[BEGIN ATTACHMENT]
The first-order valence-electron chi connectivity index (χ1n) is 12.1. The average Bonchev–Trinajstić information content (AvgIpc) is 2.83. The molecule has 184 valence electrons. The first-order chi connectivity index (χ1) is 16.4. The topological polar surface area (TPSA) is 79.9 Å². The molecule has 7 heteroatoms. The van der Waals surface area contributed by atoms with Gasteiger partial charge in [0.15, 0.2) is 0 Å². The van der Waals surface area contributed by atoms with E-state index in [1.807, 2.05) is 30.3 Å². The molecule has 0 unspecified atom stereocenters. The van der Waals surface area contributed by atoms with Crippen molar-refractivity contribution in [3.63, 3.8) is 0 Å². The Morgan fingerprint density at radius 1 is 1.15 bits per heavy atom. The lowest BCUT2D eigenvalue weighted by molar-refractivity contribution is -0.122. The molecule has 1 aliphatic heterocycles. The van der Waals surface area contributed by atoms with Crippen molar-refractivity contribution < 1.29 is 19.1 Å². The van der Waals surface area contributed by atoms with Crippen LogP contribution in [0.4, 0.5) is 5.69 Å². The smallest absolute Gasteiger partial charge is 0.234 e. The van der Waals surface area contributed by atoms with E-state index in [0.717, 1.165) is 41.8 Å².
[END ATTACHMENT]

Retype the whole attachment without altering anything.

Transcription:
The first-order valence-electron chi connectivity index (χ1n) is 12.1. The average Bonchev–Trinajstić information content (AvgIpc) is 2.83. The molecule has 184 valence electrons. The first-order chi connectivity index (χ1) is 16.4. The topological polar surface area (TPSA) is 79.9 Å². The molecule has 7 heteroatoms. The van der Waals surface area contributed by atoms with Gasteiger partial charge in [0.15, 0.2) is 0 Å². The van der Waals surface area contributed by atoms with E-state index in [1.807, 2.05) is 30.3 Å². The molecule has 0 unspecified atom stereocenters. The van der Waals surface area contributed by atoms with Crippen molar-refractivity contribution in [3.63, 3.8) is 0 Å². The Morgan fingerprint density at radius 1 is 1.15 bits per heavy atom. The lowest BCUT2D eigenvalue weighted by molar-refractivity contribution is -0.122. The molecule has 1 aliphatic heterocycles. The van der Waals surface area contributed by atoms with Crippen molar-refractivity contribution < 1.29 is 19.1 Å². The van der Waals surface area contributed by atoms with Crippen LogP contribution in [0.4, 0.5) is 5.69 Å². The smallest absolute Gasteiger partial charge is 0.234 e. The van der Waals surface area contributed by atoms with E-state index in [0.717, 1.165) is 41.8 Å².